Disposition of the collateral may be by public or private proceedings and may be made by way of 1 or more contracts. Sale or other disposition may be as a unit or in parcels and at any time and place and on any terms but every aspect of the disposition including the method, manner, time, place, and terms must be commercially reasonable. Unless collateral is perishable or threatens to decline speedily in value or is of a type customarily sold on a recognized market, reasonable notification of the time and place of any public sale or reasonable notification of the time after which any private sale or other intended disposition is to be made shall be sent by the secured party to the debtor, if he has not signed after default a statement renouncing or modifying his right to notification of sale. In the case of consumer goods no other notification need be sent. In other cases notification shall be sent to any other secured party from whom the secured party has received (before sending his notification to the debtor or before the debtor’s renunciation of his rights) written notice of a claim of an interest in the collateral. The secured party may buy at any public sale and if the collateral is of a type customarily sold in a recognized market or is of a type which is the subject of widely distributed standard price quotations he may buy at private sale.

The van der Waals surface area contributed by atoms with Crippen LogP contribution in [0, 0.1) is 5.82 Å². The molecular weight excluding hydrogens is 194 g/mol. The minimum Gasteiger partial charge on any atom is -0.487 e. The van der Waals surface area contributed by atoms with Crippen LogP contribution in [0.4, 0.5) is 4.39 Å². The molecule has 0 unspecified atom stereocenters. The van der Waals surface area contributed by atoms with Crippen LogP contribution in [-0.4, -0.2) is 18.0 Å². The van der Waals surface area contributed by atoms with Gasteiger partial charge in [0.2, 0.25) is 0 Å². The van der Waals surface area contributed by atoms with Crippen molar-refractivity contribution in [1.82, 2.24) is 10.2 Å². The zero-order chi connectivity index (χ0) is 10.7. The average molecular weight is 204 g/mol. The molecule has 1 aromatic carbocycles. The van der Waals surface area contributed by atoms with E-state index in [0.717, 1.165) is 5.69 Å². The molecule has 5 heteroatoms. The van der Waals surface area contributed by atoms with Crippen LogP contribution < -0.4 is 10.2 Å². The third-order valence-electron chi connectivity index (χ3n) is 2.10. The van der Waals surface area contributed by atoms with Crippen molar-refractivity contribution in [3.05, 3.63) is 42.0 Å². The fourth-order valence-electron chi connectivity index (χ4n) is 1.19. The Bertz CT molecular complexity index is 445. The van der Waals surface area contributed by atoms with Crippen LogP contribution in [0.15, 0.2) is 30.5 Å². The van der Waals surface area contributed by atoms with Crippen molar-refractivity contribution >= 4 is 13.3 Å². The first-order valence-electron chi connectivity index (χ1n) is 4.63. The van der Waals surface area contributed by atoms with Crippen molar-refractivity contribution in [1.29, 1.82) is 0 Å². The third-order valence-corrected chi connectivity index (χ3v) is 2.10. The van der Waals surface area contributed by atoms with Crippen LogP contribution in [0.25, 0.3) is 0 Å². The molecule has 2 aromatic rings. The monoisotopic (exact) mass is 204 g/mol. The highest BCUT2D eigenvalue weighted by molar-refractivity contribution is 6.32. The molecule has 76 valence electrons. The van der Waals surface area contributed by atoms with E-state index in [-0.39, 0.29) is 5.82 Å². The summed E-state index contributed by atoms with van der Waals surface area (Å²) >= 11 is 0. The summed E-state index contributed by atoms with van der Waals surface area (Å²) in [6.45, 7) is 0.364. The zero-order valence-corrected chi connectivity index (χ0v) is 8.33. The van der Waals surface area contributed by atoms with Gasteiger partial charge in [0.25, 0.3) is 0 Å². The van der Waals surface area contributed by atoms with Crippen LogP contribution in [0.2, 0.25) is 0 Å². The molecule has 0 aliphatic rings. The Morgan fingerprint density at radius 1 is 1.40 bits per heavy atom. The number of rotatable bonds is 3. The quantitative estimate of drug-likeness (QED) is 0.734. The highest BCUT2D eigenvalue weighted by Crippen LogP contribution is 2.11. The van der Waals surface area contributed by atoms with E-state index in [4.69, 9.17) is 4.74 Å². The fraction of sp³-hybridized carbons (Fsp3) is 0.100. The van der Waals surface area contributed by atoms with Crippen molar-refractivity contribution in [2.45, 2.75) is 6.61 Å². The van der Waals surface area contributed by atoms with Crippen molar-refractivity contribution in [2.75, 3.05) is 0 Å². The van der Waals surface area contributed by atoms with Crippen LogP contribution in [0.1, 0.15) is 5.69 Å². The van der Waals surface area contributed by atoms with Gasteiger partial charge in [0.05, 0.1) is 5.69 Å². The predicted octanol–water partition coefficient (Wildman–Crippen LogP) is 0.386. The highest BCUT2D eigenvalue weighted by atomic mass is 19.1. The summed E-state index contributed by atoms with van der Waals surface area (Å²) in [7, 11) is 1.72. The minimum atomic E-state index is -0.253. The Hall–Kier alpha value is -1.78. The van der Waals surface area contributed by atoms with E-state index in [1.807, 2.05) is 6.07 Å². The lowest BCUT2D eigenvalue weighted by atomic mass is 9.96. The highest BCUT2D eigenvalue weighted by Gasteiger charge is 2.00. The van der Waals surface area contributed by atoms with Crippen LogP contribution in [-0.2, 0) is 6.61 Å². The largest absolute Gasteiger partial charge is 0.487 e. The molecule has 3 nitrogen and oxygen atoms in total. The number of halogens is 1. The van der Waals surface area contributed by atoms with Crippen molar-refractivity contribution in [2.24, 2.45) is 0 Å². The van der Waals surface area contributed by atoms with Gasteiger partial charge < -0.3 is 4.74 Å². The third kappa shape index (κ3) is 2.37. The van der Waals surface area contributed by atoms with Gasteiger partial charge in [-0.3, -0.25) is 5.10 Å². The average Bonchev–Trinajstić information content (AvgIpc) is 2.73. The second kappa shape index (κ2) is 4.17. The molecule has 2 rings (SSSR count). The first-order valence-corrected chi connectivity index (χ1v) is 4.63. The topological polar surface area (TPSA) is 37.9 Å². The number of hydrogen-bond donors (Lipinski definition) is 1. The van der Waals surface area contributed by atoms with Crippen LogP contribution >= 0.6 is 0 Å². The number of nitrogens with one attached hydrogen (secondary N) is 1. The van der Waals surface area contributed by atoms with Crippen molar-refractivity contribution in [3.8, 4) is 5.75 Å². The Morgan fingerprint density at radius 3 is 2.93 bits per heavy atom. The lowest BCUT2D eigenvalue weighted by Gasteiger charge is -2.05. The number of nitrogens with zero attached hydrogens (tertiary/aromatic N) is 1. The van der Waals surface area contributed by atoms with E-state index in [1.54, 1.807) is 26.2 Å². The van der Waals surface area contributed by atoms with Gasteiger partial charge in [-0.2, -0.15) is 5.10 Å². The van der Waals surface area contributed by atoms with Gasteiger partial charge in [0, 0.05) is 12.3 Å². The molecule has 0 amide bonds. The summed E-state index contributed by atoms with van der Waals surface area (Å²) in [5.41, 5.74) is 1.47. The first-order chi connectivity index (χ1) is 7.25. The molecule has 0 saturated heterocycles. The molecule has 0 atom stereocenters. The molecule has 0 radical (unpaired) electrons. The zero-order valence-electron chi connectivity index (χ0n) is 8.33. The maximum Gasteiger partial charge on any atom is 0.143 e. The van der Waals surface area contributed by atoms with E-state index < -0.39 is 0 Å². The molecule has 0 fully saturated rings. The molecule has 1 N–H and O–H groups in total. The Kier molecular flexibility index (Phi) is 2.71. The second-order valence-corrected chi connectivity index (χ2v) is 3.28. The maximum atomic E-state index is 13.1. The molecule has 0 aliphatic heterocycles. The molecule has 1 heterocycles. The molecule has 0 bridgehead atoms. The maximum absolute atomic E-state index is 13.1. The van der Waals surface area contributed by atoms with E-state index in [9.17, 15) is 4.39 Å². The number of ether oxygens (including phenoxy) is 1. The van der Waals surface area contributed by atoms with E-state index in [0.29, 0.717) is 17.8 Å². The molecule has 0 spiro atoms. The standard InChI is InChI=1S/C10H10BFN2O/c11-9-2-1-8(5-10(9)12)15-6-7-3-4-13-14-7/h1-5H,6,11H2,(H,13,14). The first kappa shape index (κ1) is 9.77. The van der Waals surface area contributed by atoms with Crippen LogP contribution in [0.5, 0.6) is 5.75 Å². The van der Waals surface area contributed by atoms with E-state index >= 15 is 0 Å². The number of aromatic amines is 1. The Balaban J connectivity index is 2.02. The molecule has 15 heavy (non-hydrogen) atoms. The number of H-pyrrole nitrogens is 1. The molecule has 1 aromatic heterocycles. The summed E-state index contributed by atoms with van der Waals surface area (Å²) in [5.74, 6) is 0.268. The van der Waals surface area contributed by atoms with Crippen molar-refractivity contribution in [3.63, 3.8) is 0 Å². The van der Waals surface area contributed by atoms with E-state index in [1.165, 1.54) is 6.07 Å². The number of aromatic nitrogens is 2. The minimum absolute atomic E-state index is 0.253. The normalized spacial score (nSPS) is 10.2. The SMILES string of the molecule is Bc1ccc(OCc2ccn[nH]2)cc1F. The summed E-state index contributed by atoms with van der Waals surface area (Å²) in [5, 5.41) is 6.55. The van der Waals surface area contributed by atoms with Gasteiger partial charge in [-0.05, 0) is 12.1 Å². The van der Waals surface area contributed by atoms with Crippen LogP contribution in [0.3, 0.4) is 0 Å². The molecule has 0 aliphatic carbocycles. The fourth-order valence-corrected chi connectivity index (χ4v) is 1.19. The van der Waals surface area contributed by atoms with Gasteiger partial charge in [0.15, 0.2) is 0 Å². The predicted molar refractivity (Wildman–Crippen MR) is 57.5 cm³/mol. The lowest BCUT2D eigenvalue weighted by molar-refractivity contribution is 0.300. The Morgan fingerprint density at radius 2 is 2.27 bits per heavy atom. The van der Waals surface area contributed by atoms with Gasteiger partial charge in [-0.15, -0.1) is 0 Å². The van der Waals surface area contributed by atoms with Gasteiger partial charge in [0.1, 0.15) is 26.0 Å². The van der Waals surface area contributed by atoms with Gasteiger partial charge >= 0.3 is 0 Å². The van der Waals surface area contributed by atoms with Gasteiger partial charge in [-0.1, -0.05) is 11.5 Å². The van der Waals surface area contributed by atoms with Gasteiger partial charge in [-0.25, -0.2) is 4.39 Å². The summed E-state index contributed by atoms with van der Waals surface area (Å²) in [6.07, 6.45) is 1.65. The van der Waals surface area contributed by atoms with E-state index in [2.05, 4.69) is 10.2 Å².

In Honor State Bank v. Timber Wolf Constr. Co., 151 Mich.App. 681, 687, 391 N.W.2d 442 (1986), this Court concluded that failure to provide notice to the debtor of the sale of collateral absolutely bars recovery of any deficiency. In the instant case, the trial court held that it was unclear whether defendant had notice of the impending sale. Defendant stated in his affidavit that he did not have knowledge of the sale, and plaintiff’s employee provided an affidavit that the information contained in plaintiff’s first letter to defendant did not contain the information referenced in defendant’s letter to plaintiff. According to plaintiff, defendant must have received notice about the sale of the vehicle from the prior creditor. A letter from the prior creditor indicating the date of the sale was produced below.[2] However, defendant expressly contends that he did not receive any notice of the proposed sale.